- Buy ElcomSoft Advanced PDF Password Recovery Pro (en)
- 9.95$ Lynda.com - Running a Design Business: Freelancing cheap oem
- Buy OEM Lynda.com - CSS Animations
- Download Photoshop CS4 For Dummies
- 69.95$ Frischluft Flair for AE and PrPro cheap oem
- 29.95$ CrossOver 9 Professional MAC cheap oem
- 19.95$ 4Media DVD to iPod Converter 5 cheap oem
- 79.95$ Adobe Premiere Pro CS5 cheap oem
- 149.95$ Adobe Dreamweaver CC (Full Lifetime License) cheap oem
- Buy OEM Nik Software Dfine 2.0
- Buy Telestream Flip4Mac WMV Player Pro (en)
|3 Things We Can Learn from Dying Hospice Patients|
|News Releases - Health, Medicine & Nutrition|
|Written by Ginny Grimsley|
|Wednesday, 09 May 2012 14:38|
The Strongest, Most Content are Those with Faith,
Does our society hold too narrow a view of what defines strength?
The things many would point to as indicators – youth, wealth, a fully capable body – fall short, says Charles Gourgey, a veteran hospice music therapist and author of Judeochristianity (www.judeochristianity.org), a book that explores the unifying faith elements of Judaism and Christianity.
“Youth is ephemeral, abundant wealth is for just a few, and we all experience some kind of disability, usually at several points in our lives,” he says. “A car accident, the loss of a job or a home, grief over a loved one’s dying: such things can happen to anyone and easily destroy our happiness.”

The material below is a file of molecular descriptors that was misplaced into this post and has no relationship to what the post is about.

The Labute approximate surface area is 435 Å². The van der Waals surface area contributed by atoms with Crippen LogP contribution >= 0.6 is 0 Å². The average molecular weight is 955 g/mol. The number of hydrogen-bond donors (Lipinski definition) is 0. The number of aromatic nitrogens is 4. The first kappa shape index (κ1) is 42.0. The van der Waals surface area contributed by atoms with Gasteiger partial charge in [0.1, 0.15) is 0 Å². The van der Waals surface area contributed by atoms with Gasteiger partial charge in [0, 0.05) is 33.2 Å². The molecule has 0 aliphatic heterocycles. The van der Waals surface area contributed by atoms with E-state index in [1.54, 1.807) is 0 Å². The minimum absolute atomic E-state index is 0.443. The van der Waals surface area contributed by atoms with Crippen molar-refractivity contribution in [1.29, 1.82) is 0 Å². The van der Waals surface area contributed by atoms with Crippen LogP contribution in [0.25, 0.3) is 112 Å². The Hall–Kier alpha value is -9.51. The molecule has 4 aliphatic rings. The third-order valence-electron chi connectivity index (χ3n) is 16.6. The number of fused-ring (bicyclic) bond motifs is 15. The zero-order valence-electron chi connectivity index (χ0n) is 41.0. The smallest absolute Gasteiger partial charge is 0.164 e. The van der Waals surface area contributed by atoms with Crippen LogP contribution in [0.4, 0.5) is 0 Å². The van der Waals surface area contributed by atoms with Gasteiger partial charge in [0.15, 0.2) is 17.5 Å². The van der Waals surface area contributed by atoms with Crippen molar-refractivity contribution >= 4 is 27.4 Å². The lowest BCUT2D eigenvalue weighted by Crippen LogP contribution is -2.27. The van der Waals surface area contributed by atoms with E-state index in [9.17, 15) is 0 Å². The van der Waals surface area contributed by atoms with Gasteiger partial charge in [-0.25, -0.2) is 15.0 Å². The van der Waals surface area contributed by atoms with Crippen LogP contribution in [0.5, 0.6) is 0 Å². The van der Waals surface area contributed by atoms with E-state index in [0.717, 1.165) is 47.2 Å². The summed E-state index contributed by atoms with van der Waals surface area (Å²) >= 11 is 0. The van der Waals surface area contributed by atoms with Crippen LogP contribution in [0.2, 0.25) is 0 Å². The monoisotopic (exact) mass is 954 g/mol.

Gourgey says some of the greatest strength he’s ever seen was demonstrated by certain of his patients facing imminent death.
“Some people have complete love and grace when facing death – it’s how they’ve lived their lives, and at the end of their lives, it’s what supports them,” he says. “Those who, at the end, are peaceful, grateful and confident share some common characteristics.”
Many patients left lasting impressions on Gourgey, and taught him valuable life lessons. He remembers one in particular.
“She was in hospice, a retired nurse who had developed a rare, incurable disease,” he recalls. “She would go around every day, checking to see what she could do for the other patients. She fetched blankets for a 104-year-old lady who always complained of cold feet. She sat with and listened to patients who needed company and someone to talk to. She had an attentive awareness about her, like she was fully in touch with her soul.”
Gourgey was with the woman when she died.
“She was radiant, she just glowed. She kept repeating how grateful she was for her life,” he says. “It was as if the life of love she’d lived was there to transport and support her at the end.”
About Charles “Carlos” Gourgey
Charles “Carlos” Gourgey, PhD, LCAT, MT-BC, is a board-certified and New York state-licensed music therapist. He has more than 20 years of experience working in hospices and nursing homes, and for 10 years was music therapist for Cabrini Hospice in New York City. He has published articles on psychology and religion in various journals.
Tags See All Tags